- by John A. Speyrer
  12. A Reappraisal of Teresa of Avila's Supposed Hysteria
    - by Christopher M. Bache, Ph.D.
  13. Stormy Search For the Self, The - by Christina and S. Grof, M. D.
    - Book Review by John A. Speyrer
  14. Strange Encounters: Near Death Experiences and Birth Memories
    - by John A. Speyrer
  15. Tape Transcription of Primal and Born Again Christian Experiences
    - by E. Michael Holden, M.D.
  16. Divinely Inspired: The Spiritual Awakening of a Soul,
    - by Jerry J. Pollock, Ph.D. Book Review by John A. Speyrer
  17. Ecstatic Stigmatics and Holy Anorexics: Medieval and Contemporary
    - by Sharon K. Farber, Ph.D.
  18. The Evolution of Childhood, Personality Structure and Superego in Germany (1200-1700)
    - by Ralph Frenken, Ph.D.
  19. Understanding Medieval Mystics' Lives as Self-Medication for Childhood Abuse - Achieving Divine Experience as a "Reward" for Damaged Personalities
    - by Jerrold Atlas, Ph.D.
  20. Die Evolution von Kindheit, Persönlichkeitsstrukturen und Überich in Deutschland - eine Skizze
    - von Ralph Frenken, Ph.D.
  21. An Interview With Chris M. Bache, Ph.D.
    - by John A. Speyrer
  22. Transcendent Sex: When Lovemaking Opens the Veil,
    - by Jenny Wade, Ph.D. Book Review by John A. Speyrer
  23. Mel Gibson's The Passion of the Christ
    - by Henry Lawton
  24. Mysticism and Psychopathology
    - by John A. Speyrer
  25. The Ultimate Journey: Consciousness and the Mystery of Death
    - by Stanislav Grof, M.D., - Book Review by John A. Speyrer

Also see index of articles on the Religion and Spirituality section of this website.

"The real issue in the study is that neuropsychiatric illness is the variable factor
whose existence led to higher rates of mystical experiences."

-- Article - by D. Mungus in Archives of General Psychiatry
39: 108-111, referred to - by Isabel Clarke
in Psychosis and Spirituality
p. 24

"Our most venerable religions were based on the teachings of people overwhelmed by what would now be considered a hallucinatory psychosis."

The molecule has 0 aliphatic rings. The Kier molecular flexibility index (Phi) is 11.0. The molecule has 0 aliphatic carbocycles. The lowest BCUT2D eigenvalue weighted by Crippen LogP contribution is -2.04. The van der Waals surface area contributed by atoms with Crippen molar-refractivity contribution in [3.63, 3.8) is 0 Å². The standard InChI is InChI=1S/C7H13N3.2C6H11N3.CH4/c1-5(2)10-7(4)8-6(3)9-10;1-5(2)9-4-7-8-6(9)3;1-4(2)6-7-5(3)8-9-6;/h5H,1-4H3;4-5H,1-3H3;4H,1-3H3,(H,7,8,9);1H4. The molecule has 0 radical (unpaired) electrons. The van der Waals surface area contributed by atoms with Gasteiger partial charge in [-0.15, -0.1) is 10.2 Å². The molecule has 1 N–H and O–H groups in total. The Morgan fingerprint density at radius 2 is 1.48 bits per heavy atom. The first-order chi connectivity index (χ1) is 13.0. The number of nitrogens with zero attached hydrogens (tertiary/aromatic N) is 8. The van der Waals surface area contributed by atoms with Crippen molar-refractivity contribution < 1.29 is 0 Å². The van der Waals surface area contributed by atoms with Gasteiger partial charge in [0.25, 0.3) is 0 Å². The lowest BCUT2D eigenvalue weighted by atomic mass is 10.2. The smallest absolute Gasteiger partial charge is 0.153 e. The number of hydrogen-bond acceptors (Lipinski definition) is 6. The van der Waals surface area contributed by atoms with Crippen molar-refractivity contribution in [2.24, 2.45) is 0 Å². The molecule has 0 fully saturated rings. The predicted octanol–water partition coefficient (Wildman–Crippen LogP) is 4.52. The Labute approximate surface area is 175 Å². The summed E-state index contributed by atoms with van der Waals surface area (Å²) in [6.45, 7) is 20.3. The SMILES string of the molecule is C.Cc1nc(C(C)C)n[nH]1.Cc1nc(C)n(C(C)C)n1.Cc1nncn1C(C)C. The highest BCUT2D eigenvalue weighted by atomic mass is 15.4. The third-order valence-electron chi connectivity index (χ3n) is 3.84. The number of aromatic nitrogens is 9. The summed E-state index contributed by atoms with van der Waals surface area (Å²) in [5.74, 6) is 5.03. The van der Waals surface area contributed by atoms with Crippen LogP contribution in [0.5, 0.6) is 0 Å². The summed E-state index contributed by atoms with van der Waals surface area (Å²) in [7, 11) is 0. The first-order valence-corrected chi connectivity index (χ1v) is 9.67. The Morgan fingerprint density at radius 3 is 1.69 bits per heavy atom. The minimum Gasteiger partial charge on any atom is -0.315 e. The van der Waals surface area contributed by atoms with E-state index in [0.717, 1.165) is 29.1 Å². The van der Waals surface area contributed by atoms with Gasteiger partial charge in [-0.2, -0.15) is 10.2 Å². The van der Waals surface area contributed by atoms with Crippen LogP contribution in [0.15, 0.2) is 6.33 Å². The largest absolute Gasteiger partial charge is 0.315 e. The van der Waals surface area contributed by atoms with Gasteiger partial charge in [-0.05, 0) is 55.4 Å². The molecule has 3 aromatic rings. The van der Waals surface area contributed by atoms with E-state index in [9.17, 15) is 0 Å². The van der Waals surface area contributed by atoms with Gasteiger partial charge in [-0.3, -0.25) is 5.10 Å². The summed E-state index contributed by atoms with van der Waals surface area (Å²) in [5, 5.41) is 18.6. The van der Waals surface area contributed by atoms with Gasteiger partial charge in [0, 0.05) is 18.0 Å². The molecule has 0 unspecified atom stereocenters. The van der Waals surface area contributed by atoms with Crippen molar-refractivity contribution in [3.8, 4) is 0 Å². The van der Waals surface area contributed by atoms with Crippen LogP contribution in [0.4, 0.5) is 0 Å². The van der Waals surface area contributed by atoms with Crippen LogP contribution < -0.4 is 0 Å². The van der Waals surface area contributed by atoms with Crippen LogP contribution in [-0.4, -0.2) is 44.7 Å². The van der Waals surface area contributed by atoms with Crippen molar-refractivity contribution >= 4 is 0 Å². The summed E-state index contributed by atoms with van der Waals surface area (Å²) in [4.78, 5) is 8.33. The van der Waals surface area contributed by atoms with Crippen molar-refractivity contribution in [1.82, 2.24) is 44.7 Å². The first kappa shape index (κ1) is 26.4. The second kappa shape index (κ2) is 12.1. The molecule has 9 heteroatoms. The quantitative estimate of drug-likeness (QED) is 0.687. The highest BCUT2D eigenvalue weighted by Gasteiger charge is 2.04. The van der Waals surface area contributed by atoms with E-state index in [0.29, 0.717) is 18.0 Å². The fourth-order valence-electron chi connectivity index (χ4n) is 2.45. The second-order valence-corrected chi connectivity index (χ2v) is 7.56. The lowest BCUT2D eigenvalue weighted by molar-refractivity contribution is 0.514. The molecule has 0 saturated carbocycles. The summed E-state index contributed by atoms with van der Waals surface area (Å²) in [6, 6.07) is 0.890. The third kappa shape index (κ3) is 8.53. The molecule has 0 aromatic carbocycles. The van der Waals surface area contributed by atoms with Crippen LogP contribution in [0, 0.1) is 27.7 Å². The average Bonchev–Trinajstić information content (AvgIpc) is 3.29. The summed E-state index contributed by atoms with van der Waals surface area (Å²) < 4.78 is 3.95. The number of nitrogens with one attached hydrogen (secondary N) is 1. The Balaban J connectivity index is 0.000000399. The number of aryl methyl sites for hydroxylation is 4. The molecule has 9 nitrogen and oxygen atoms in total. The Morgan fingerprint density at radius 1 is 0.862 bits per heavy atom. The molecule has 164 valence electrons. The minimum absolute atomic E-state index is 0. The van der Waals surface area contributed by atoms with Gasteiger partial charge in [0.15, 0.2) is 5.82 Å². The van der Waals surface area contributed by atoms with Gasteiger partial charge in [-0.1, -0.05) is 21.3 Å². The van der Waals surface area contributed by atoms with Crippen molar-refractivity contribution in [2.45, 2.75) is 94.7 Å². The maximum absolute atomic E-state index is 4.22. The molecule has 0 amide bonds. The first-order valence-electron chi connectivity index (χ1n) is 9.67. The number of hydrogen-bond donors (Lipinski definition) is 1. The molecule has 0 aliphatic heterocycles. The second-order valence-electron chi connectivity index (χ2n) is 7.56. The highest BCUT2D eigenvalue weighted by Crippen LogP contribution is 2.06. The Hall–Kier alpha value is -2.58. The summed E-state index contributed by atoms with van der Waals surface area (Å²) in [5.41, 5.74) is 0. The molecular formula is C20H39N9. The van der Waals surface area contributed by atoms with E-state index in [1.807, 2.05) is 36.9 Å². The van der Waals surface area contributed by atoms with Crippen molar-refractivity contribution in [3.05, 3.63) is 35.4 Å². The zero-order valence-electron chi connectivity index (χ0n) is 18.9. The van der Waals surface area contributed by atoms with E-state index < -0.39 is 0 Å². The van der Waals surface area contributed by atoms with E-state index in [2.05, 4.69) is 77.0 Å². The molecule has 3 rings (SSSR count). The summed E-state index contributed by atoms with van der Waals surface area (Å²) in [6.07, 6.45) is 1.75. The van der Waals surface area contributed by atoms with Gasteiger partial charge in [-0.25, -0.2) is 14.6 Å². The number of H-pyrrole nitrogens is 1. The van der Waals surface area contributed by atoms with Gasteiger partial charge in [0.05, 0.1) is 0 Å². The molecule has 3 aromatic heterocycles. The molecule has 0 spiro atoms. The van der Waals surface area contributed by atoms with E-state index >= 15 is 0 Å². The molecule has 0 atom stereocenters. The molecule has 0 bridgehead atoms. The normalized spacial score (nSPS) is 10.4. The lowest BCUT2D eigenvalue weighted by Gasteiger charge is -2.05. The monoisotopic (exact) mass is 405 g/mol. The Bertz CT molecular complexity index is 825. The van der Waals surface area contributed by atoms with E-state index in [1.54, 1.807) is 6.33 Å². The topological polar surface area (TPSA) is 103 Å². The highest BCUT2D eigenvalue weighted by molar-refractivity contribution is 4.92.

-- John E. Nelson, M.D. in Healing the Split

"It is difficult to describe natural mystical experience in common speech
(because it represents) the return to consciousness during
adult life of infantile experiences which are pre-verbal,
pre-rational and pre-transitional."

-- Frank Lake, M.D. in, Clinical Theology (1966)

"In the course of his own therapy sessions, one of Jung's colleagues, the Prague psychiatrist Stanislav Grof, came across those same collective, prototypical images that Jung called archetypes. At first Grof worked with LSD, then with hyperventilation or accelerated breathing. By these means, participants are able to reach an altered state of consciousness and to experience once again the trauma of their birth, with all the anxiety and trepidation that accompany the unborn child as it makes its way into the light of the world.

Grof expressly mentions apocalyptic visions in his account of the various images that are sighted on such a journey. Dragons, for example, may appear, or angels and devils in deadly combat, right up to the final release from all anxiety, with a great deal of light and radiant colors, as in the last two chapters of John's Apocalypse, where the bride of the Lamb comes down from heaven in the form of a golden city with twelve pearly, glittering gates.

Grof makes no sharp distinction between psychotic disturbance and mystical ecstasy. He simply accepts the ability to integrate one's experiences into everyday life as the boundary line between a clinical and a religious episode. According to Grof, the "transpersonal" sphere includes both saints and madmen. This conclusion is theologically acceptable too."

-- Adolf Holl, The Left Hand of God: A Biography of the Holy Spirit (1998)

"Whether revelatory or psychotic, hallucinations occur in states of consciousness that are outside of clearheaded wakefulness, such as dreaming, psychedelic drug trips, prolonged sensory deprivation from solitary confinement, delirium from fever
or alcohol withdrawal, epileptic seizures in the limbic system, deep hypnosis,
religious ecstasy brought about by fasting and repetitive prayer,
and the near-death condition."

-- John E. Nelson, M.D.

The boundaries of the mystic's ego are "strong enough to encompass and contain
the energies of the prenatal dimension. But if these boundaries are not strong
enough they will break and the result is a psychotic."

-- G. H. Graber. in Pranatale Psychologie (1974)

". . . alcoholics and drug addicts seem to have easier access to the perinatal realm
of the unconscious than individuals with psychoneurotic problems. . .

-- Stanislav Grof, M.D. in Realms of the Human Unconscious (1975)